Stymied, on Saturday, I had to give up. I tried all three recommended ways of getting the file – through iTunes, through Kindle, etc.; it just wasn’t working. I also realized an e-book I purchased from Amazon while in San Francisco wasn’t showing up on my Kindle app. Snap. My problems were multiplying.

Yesterday I gave it another go. The iPad was dusted off (let me tell you, it was dusty when I’d unearthed it), charged up, and ready to go. I was feeling much better and had taken a couple of tylenol as a preventative measure. I followed the steps on the Book Baby site, as well as on the Apple site.

I’m not sure how it happened, but there it was! My book! It was in my library, along with The Legend of Sleepy Hollow. (I’m downloading the weighty classics on the iPad. They’re so physically heavy. And this one was free.)

The cover looked fab (although I’m still having cover-second-thoughts), and the beginning pages were great! Then I noticed a few formatting glitches. And spelling errors. Oy vay.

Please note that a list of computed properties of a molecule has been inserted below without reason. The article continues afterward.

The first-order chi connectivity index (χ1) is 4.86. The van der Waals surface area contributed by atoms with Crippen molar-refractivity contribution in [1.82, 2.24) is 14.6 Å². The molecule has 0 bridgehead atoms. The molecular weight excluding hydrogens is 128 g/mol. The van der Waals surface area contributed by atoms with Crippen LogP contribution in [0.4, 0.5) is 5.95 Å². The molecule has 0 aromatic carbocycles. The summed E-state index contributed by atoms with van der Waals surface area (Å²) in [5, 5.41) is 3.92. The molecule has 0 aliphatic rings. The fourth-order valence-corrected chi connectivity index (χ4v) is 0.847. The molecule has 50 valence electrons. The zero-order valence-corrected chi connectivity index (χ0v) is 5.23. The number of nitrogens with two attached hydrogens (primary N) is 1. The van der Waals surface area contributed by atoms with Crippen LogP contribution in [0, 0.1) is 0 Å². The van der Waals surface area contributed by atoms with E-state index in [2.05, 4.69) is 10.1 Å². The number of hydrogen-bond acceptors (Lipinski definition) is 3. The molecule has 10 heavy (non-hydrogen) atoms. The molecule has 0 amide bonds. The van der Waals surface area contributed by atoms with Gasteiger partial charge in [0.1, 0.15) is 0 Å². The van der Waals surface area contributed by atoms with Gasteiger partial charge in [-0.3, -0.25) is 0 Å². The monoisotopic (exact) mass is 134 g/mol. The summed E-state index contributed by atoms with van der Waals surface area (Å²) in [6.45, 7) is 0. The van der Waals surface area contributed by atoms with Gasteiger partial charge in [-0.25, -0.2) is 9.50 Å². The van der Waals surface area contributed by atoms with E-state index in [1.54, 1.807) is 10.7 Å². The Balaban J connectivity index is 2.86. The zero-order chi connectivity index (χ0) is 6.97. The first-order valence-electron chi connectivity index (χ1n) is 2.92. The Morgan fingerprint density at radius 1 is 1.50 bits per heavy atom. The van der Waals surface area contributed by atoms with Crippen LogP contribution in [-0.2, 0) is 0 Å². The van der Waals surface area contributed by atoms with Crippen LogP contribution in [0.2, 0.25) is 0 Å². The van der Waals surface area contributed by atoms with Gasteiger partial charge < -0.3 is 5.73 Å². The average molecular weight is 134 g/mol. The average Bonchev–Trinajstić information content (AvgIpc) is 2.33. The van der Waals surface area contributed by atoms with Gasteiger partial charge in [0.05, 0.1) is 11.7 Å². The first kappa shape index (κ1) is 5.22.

I had to hold the presses, as they say.

My next step is to fix the errors and continue on.

More later…

The First Query

I sent out my first query for Finding Cadence yesterday by Internet. I twittered and posted that I’m waiting for a rejection. Hope that doesn’t sound self-defeating. I know there will be plenty of rejections in my future, and while I have faith that I’ll be published (someday) I’m just keeping a level head. It’s also important not to take rejection seriously.

I guess I’ve been used to that all my life. This is what I believe, don’t expect too much and life will never let you down.

Back to editing and re-write…